Someone in The Authority made Steve Newlin the new face of vampires everywhere. Keen watchers, here’s your clue there’s gonna be a lot of religion in Season 5. So let’s see just how much:
Sookie, Tara, Lafayette
Tara’s resurrection goes about as well as anyone might predict. She’s missing half her brain and was prone to violent impulses in life, so of course she attacks Sookie as soon as she’s out of the ground. When Pam is finished laughing, she gives her new child some instructions and runs off to work at Fangtasia. Tara wrecks the shit out of Sookie’s house (that just got fixed!), attacks Lafayette, and is finally dragged via silver chains into Eric’s hidey hole under the house. Lafayette tries to stake her during the day, knowing she’ll never forgive them for what they’ve done, turning her into the thing she hates the most. Though Sookie talks him out of it, they then take the “precaution” of installing automatic vampire sensing liquid silver sprayers all over the house just in case Tara tries to kill them again.
What she does is worse. When she awakens on the second night, with her memory and identity apparently intact, Tara declares that she will not, in fact, ever forgive them for what they’ve done and on her way out of the house, gets caught in a mist of corrosive silver. In two days time, Sookie and Lafayette have managed to: get Tara killed, get Tara turned into a vampire, attack her with silver chains, attack her with silver mist, and completely alienate her from her only friends and family in the entire world. How can this season end without Tara meeting the final death?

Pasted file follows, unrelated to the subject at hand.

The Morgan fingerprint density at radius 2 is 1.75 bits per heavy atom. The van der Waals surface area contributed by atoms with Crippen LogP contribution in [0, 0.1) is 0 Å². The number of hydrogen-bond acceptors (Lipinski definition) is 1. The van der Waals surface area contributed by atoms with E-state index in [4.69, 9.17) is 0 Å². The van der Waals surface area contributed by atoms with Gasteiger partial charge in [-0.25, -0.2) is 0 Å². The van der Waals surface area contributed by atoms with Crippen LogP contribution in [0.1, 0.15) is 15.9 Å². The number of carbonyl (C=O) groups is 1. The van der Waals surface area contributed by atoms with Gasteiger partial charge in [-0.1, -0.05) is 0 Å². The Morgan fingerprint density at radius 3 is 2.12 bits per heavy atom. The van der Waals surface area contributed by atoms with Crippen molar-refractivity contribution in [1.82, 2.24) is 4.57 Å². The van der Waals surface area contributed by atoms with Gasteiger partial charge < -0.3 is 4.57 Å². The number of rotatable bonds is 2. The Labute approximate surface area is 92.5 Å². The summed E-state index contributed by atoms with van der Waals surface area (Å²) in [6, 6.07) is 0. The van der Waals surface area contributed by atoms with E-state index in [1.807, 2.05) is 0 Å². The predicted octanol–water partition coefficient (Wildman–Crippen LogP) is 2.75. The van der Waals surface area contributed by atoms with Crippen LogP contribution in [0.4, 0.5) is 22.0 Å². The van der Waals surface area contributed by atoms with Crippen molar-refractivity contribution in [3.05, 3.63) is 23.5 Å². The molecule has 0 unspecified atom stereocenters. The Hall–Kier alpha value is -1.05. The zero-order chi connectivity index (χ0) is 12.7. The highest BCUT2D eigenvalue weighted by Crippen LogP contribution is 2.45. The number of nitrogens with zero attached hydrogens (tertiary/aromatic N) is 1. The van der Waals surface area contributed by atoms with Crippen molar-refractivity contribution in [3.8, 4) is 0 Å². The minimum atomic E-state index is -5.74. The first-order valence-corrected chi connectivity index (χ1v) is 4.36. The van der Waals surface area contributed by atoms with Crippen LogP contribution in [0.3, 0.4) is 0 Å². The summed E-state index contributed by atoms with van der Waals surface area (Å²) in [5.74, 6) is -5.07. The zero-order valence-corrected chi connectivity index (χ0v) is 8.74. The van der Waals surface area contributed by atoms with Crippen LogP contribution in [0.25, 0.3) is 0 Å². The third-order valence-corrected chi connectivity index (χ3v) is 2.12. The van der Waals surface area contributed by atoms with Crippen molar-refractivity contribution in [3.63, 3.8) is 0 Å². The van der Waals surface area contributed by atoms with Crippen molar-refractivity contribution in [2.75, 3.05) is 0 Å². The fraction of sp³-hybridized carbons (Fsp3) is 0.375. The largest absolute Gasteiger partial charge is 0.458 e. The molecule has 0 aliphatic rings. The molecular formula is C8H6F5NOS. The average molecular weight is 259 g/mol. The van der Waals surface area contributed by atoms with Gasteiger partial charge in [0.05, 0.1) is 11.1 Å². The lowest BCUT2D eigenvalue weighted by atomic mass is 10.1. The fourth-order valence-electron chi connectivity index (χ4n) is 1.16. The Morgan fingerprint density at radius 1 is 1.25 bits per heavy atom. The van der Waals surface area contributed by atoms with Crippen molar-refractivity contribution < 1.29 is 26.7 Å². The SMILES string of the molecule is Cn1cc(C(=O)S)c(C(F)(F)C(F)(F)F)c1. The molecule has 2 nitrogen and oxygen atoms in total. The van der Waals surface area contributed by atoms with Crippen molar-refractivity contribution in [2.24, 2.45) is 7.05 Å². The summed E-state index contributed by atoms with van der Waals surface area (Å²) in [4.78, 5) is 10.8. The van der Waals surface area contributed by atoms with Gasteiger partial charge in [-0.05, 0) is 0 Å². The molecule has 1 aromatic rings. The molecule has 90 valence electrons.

Though it’s only been two episodes, I like this season’s Sookie so much better than last’s. She seems more competent and resourceful, and is using all the knowledge she has about vampires proactively. She’s not necessarily making good choices but she’s not moping around about her love life either.
Bill, Eric, Nora